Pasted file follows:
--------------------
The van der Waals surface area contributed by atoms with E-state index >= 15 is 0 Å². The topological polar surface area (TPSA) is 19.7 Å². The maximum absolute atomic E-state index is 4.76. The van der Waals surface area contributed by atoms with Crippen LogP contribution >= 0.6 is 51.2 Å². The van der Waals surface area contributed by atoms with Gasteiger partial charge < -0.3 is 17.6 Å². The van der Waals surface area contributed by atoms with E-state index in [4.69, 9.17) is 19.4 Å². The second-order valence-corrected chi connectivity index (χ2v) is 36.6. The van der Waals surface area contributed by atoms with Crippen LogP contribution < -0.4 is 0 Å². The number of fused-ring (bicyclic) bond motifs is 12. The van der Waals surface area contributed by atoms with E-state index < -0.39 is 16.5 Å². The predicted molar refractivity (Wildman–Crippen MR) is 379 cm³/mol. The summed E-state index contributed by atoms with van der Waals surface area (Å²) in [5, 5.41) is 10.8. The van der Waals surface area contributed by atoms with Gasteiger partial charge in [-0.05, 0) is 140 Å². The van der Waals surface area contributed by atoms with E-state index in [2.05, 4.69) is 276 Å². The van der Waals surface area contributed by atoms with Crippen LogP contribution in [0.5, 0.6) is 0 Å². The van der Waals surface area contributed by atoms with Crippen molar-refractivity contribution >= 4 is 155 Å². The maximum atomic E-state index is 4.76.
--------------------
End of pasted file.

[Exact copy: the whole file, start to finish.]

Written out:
The van der Waals surface area contributed by atoms with E-state index >= 15 is 0 Å². The topological polar surface area (TPSA) is 19.7 Å². The maximum absolute atomic E-state index is 4.76. The van der Waals surface area contributed by atoms with Crippen LogP contribution >= 0.6 is 51.2 Å². The van der Waals surface area contributed by atoms with Gasteiger partial charge < -0.3 is 17.6 Å². The van der Waals surface area contributed by atoms with E-state index in [4.69, 9.17) is 19.4 Å². The second-order valence-corrected chi connectivity index (χ2v) is 36.6. The van der Waals surface area contributed by atoms with Crippen LogP contribution < -0.4 is 0 Å². The number of fused-ring (bicyclic) bond motifs is 12. The van der Waals surface area contributed by atoms with E-state index < -0.39 is 16.5 Å². The predicted molar refractivity (Wildman–Crippen MR) is 379 cm³/mol. The summed E-state index contributed by atoms with van der Waals surface area (Å²) in [5, 5.41) is 10.8. The van der Waals surface area contributed by atoms with Gasteiger partial charge in [-0.05, 0) is 140 Å². The van der Waals surface area contributed by atoms with E-state index in [2.05, 4.69) is 276 Å². The van der Waals surface area contributed by atoms with Crippen LogP contribution in [0.5, 0.6) is 0 Å². The van der Waals surface area contributed by atoms with Crippen molar-refractivity contribution >= 4 is 155 Å². The maximum atomic E-state index is 4.76.